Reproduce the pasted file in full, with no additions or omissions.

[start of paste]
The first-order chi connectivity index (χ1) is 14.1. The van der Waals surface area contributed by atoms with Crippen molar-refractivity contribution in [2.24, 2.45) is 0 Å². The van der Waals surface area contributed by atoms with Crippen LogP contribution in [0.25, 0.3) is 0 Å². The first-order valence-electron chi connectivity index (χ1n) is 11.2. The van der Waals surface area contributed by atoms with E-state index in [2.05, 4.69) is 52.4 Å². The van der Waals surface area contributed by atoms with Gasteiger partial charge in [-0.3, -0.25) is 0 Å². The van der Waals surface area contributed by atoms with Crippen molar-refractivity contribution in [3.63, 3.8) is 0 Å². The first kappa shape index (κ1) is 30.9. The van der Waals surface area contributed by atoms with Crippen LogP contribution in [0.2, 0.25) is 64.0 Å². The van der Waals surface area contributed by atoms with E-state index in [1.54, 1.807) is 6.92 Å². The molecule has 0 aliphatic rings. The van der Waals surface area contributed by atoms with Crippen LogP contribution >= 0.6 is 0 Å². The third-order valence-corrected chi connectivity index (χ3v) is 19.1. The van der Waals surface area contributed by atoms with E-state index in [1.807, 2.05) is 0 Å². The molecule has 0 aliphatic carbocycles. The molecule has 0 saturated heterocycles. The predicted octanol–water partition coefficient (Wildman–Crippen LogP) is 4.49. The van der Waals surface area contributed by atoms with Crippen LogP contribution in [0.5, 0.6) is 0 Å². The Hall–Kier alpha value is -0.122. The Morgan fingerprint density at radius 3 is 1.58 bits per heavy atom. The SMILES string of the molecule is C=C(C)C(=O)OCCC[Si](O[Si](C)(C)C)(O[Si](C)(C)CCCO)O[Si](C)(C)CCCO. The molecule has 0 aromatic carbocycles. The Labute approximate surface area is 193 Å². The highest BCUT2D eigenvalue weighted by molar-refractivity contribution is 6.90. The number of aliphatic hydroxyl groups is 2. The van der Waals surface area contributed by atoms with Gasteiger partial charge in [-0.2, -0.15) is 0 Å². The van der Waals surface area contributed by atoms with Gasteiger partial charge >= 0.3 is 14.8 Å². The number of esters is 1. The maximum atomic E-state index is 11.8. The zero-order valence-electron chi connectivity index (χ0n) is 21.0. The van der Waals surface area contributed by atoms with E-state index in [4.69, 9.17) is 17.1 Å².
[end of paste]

The first-order chi connectivity index (χ1) is 14.1. The van der Waals surface area contributed by atoms with Crippen molar-refractivity contribution in [2.24, 2.45) is 0 Å². The van der Waals surface area contributed by atoms with Crippen LogP contribution in [0.25, 0.3) is 0 Å². The first-order valence-electron chi connectivity index (χ1n) is 11.2. The van der Waals surface area contributed by atoms with E-state index in [2.05, 4.69) is 52.4 Å². The van der Waals surface area contributed by atoms with Gasteiger partial charge in [-0.3, -0.25) is 0 Å². The van der Waals surface area contributed by atoms with Crippen molar-refractivity contribution in [3.63, 3.8) is 0 Å². The first kappa shape index (κ1) is 30.9. The van der Waals surface area contributed by atoms with Crippen LogP contribution in [0.2, 0.25) is 64.0 Å². The van der Waals surface area contributed by atoms with E-state index in [1.54, 1.807) is 6.92 Å². The molecule has 0 aliphatic rings. The van der Waals surface area contributed by atoms with Crippen LogP contribution >= 0.6 is 0 Å². The third-order valence-corrected chi connectivity index (χ3v) is 19.1. The van der Waals surface area contributed by atoms with E-state index in [1.807, 2.05) is 0 Å². The molecule has 0 aliphatic carbocycles. The molecule has 0 saturated heterocycles. The predicted octanol–water partition coefficient (Wildman–Crippen LogP) is 4.49. The van der Waals surface area contributed by atoms with Crippen LogP contribution in [0.5, 0.6) is 0 Å². The Hall–Kier alpha value is -0.122. The Morgan fingerprint density at radius 3 is 1.58 bits per heavy atom. The SMILES string of the molecule is C=C(C)C(=O)OCCC[Si](O[Si](C)(C)C)(O[Si](C)(C)CCCO)O[Si](C)(C)CCCO. The molecule has 0 aromatic carbocycles. The Labute approximate surface area is 193 Å². The highest BCUT2D eigenvalue weighted by molar-refractivity contribution is 6.90. The number of aliphatic hydroxyl groups is 2. The van der Waals surface area contributed by atoms with Gasteiger partial charge in [-0.2, -0.15) is 0 Å². The van der Waals surface area contributed by atoms with Gasteiger partial charge >= 0.3 is 14.8 Å². The number of esters is 1. The maximum atomic E-state index is 11.8. The zero-order valence-electron chi connectivity index (χ0n) is 21.0. The van der Waals surface area contributed by atoms with E-state index in [4.69, 9.17) is 17.1 Å².